Let’s take a closer look at other options for the old Mott Branch library
TOLEDO, Ohio (WTVG) – A Toledo radio station nearly called the old Mott Branch Library on Dorr Street.
13abc learns about the controversy surrounding new plans for a health clinic inside the old library. We hear about the other organization that wanted the property, a black-owned business that the owner says would have been a better fit.
There’s a part of that story that people who didn’t grow up in this part of town don’t understand. The old Mott Branch Library means a lot to the community, especially the African American community. It’s called a crown jewel – that’s part of why people are so passionate about it.
The signal and sounds of Juice 107.3 radio blast through Dorr Street and they almost come from the old Mott Branch Library.
“I asked when it was still a library,” says Debra Hogan, president of Fleming Street Communications and WJUC 107.3 radio.
Hogan has sought for many years to relocate the Juice there. She submitted a proposal but ultimately Compassion Health, which already has a clinic in southern Toledo, was chosen to add a second clinic.
“It’s as if we were cheated on the process again. It’s the process that people aren’t happy with,” Hogan said.
Dorr Street was once a commercial and cultural center for Toledo and specifically for the African American community. Now that people are talking about revitalization, Hogan wonders why a black-owned business wasn’t selected.
“This is not what the community wants. They would rather see their community as a black business. Why would the first thing you put on Dorr Street to revitalize the community be a white business? Hogan said.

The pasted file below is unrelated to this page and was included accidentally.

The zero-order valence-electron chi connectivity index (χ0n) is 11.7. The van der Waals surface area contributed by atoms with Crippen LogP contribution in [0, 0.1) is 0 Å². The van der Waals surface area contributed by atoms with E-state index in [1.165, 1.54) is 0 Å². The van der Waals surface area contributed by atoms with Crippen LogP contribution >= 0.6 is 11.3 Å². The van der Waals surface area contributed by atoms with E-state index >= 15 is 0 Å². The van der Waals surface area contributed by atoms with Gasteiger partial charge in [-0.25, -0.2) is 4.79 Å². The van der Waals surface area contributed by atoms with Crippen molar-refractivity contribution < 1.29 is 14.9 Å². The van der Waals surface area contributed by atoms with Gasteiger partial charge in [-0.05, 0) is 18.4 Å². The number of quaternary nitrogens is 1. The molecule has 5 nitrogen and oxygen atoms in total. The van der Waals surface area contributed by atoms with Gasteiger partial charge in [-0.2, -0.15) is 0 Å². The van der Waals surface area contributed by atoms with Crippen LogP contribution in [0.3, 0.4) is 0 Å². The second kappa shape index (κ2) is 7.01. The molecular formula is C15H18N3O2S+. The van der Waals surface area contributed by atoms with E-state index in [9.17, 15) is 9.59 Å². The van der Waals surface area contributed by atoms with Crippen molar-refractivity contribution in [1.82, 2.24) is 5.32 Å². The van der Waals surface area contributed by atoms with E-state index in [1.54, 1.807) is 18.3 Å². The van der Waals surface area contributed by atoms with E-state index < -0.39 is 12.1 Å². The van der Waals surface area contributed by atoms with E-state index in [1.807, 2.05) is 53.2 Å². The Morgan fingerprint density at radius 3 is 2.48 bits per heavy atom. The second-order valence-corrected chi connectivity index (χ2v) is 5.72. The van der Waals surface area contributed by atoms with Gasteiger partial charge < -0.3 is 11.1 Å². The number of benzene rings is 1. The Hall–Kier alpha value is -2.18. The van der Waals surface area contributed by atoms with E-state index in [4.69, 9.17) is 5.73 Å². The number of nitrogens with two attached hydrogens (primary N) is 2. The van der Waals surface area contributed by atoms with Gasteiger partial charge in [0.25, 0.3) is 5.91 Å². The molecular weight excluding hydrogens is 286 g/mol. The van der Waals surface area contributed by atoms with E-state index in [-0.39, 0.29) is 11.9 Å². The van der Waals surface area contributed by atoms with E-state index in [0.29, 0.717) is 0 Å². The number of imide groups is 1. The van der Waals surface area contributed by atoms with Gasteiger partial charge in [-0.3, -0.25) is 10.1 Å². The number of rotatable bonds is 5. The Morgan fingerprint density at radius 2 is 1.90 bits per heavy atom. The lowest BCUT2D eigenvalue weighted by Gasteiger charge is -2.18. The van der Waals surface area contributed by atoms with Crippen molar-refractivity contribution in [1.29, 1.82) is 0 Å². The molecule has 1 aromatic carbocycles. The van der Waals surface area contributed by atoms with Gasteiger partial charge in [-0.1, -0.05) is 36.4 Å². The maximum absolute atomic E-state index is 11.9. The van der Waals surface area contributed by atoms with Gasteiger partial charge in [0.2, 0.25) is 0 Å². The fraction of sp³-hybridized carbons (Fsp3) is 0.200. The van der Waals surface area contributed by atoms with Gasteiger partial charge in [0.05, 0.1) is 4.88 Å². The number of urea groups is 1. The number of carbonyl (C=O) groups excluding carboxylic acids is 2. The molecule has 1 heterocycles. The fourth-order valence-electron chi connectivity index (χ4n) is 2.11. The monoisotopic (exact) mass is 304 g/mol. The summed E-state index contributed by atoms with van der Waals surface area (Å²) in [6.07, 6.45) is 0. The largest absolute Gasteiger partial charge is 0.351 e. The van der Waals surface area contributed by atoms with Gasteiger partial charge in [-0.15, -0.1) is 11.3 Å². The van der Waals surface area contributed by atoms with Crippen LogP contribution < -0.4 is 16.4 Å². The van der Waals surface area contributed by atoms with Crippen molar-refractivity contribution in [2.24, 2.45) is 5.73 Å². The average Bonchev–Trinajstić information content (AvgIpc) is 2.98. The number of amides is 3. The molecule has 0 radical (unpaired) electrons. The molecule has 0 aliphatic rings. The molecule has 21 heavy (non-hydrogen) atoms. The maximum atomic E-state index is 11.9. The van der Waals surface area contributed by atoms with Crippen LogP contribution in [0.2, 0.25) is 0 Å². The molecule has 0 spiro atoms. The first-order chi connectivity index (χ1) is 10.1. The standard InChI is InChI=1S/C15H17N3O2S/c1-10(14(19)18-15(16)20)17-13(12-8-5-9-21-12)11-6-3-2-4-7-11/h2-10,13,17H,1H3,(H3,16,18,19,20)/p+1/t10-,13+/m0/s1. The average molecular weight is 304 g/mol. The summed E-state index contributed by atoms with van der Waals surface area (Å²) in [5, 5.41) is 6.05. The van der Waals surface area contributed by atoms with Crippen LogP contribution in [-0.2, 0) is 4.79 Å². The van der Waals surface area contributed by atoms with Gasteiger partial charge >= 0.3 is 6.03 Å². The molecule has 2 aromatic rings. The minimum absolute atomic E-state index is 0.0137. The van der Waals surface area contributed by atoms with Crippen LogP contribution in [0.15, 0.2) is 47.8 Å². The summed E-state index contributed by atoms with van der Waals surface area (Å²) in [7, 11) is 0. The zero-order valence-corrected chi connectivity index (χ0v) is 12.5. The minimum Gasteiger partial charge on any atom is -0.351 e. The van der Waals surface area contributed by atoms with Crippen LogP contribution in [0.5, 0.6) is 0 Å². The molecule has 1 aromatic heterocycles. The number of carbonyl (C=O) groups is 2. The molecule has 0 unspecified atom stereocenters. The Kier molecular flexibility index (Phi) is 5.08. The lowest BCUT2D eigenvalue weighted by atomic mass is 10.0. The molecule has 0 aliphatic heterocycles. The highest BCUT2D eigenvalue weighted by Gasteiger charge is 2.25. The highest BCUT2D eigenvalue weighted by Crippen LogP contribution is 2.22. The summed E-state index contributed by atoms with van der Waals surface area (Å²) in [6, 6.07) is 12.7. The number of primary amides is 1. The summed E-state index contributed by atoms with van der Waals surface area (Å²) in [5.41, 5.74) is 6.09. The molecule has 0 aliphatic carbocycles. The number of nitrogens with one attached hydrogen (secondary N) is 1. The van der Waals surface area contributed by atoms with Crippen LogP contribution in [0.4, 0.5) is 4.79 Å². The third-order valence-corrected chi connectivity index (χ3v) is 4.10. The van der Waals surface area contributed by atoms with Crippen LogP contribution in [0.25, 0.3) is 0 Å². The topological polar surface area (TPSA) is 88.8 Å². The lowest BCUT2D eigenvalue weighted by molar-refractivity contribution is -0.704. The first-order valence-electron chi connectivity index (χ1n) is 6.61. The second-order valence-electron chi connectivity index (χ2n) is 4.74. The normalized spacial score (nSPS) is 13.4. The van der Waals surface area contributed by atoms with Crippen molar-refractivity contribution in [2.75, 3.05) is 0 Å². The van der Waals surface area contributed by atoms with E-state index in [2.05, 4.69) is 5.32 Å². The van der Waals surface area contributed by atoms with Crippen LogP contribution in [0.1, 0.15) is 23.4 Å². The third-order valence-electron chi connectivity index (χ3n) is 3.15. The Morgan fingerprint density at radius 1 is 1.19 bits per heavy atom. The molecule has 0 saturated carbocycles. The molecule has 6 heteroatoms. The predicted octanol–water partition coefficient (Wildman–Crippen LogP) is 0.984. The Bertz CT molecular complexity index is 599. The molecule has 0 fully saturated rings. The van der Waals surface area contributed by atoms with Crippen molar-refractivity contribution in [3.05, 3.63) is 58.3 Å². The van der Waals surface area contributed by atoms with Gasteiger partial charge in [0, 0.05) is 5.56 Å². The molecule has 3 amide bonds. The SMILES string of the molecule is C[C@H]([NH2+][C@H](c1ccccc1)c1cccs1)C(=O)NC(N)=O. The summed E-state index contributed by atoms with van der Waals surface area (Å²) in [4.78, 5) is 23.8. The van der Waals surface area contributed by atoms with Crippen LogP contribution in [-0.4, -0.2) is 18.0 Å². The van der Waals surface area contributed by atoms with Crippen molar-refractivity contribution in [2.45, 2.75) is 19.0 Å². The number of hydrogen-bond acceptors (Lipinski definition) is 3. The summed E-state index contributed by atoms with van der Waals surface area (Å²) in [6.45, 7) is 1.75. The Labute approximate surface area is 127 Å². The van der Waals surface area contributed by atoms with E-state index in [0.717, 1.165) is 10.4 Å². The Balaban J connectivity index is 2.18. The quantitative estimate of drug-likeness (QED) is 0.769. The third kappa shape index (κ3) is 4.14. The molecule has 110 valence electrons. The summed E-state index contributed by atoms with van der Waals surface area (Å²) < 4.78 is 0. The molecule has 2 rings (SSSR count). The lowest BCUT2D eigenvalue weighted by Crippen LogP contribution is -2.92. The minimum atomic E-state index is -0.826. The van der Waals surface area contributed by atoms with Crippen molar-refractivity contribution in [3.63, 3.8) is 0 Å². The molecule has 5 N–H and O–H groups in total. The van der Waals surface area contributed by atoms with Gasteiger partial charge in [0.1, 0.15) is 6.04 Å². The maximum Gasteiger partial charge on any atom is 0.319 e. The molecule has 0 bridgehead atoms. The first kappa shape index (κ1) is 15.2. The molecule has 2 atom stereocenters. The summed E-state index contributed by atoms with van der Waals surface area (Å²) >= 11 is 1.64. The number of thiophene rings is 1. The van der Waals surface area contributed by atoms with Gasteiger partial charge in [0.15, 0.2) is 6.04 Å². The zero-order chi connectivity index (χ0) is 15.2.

Some members of the Toledo city council this week raised concerns about the project, which was approved by a committee made up of African-American members, approved by the full city council, and a contract was signed.
The concern is that the city’s point person on the project once served on the compassionate board, which committee members say they were unaware of. Sandy Spang, the city’s business services commissioner, says she actually told the committee about her former position on the board.
Hogan has no problem with compassion health or his mission. She is concerned about the process of getting here.
“You pretty much smother the whole thing…even if someone doesn’t have a vision…to make it happen, you put a white company in there that the community sees as a duplication of services and you give them a jewel for a dollar after forgetting an African American business you should support,” Hogan said.
When Compassion was assigned to the property, there was a request for Compassion to work out an agreement for the Juice to use at least part of the building.
Hogan says they’ve tried, but so far haven’t been able to come to an agreement on how it would work and what the space would be used for.
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